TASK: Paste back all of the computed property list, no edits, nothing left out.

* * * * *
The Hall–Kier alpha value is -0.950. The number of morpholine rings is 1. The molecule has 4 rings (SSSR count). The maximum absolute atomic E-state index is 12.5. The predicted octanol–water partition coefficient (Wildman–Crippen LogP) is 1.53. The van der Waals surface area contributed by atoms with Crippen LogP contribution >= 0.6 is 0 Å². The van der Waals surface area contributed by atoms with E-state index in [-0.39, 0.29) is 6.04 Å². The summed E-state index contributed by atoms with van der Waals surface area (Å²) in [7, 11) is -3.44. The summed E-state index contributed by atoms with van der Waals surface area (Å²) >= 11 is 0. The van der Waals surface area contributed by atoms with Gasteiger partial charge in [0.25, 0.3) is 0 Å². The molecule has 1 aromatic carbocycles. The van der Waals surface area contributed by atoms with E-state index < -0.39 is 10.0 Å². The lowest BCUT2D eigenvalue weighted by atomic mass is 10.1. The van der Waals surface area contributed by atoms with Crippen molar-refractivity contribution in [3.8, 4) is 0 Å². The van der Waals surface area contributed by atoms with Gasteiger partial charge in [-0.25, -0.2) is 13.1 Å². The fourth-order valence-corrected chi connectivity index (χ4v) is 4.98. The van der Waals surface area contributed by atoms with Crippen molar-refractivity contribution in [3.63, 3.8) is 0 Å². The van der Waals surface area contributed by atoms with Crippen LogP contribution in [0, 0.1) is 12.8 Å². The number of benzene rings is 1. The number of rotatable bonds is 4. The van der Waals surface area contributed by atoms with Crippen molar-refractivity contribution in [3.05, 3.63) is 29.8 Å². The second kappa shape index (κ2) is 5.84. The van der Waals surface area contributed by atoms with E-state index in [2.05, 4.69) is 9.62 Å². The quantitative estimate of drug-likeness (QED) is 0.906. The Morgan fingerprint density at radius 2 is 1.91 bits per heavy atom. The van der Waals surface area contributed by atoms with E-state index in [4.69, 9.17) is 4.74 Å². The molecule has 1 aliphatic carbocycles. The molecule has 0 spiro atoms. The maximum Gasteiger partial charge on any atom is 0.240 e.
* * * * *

The Hall–Kier alpha value is -0.950. The number of morpholine rings is 1. The molecule has 4 rings (SSSR count). The maximum absolute atomic E-state index is 12.5. The predicted octanol–water partition coefficient (Wildman–Crippen LogP) is 1.53. The van der Waals surface area contributed by atoms with Crippen LogP contribution >= 0.6 is 0 Å². The van der Waals surface area contributed by atoms with E-state index in [-0.39, 0.29) is 6.04 Å². The summed E-state index contributed by atoms with van der Waals surface area (Å²) in [7, 11) is -3.44. The summed E-state index contributed by atoms with van der Waals surface area (Å²) >= 11 is 0. The van der Waals surface area contributed by atoms with Gasteiger partial charge in [0.25, 0.3) is 0 Å². The molecule has 1 aromatic carbocycles. The van der Waals surface area contributed by atoms with E-state index < -0.39 is 10.0 Å². The lowest BCUT2D eigenvalue weighted by atomic mass is 10.1. The van der Waals surface area contributed by atoms with Crippen molar-refractivity contribution in [3.8, 4) is 0 Å². The van der Waals surface area contributed by atoms with Gasteiger partial charge in [-0.25, -0.2) is 13.1 Å². The fourth-order valence-corrected chi connectivity index (χ4v) is 4.98. The van der Waals surface area contributed by atoms with Crippen molar-refractivity contribution in [3.63, 3.8) is 0 Å². The van der Waals surface area contributed by atoms with Crippen LogP contribution in [0, 0.1) is 12.8 Å². The number of benzene rings is 1. The number of rotatable bonds is 4. The van der Waals surface area contributed by atoms with Crippen molar-refractivity contribution in [3.05, 3.63) is 29.8 Å². The second kappa shape index (κ2) is 5.84. The van der Waals surface area contributed by atoms with E-state index in [2.05, 4.69) is 9.62 Å². The quantitative estimate of drug-likeness (QED) is 0.906. The Morgan fingerprint density at radius 2 is 1.91 bits per heavy atom. The van der Waals surface area contributed by atoms with E-state index in [4.69, 9.17) is 4.74 Å². The molecule has 1 aliphatic carbocycles. The molecule has 0 spiro atoms. The maximum Gasteiger partial charge on any atom is 0.240 e.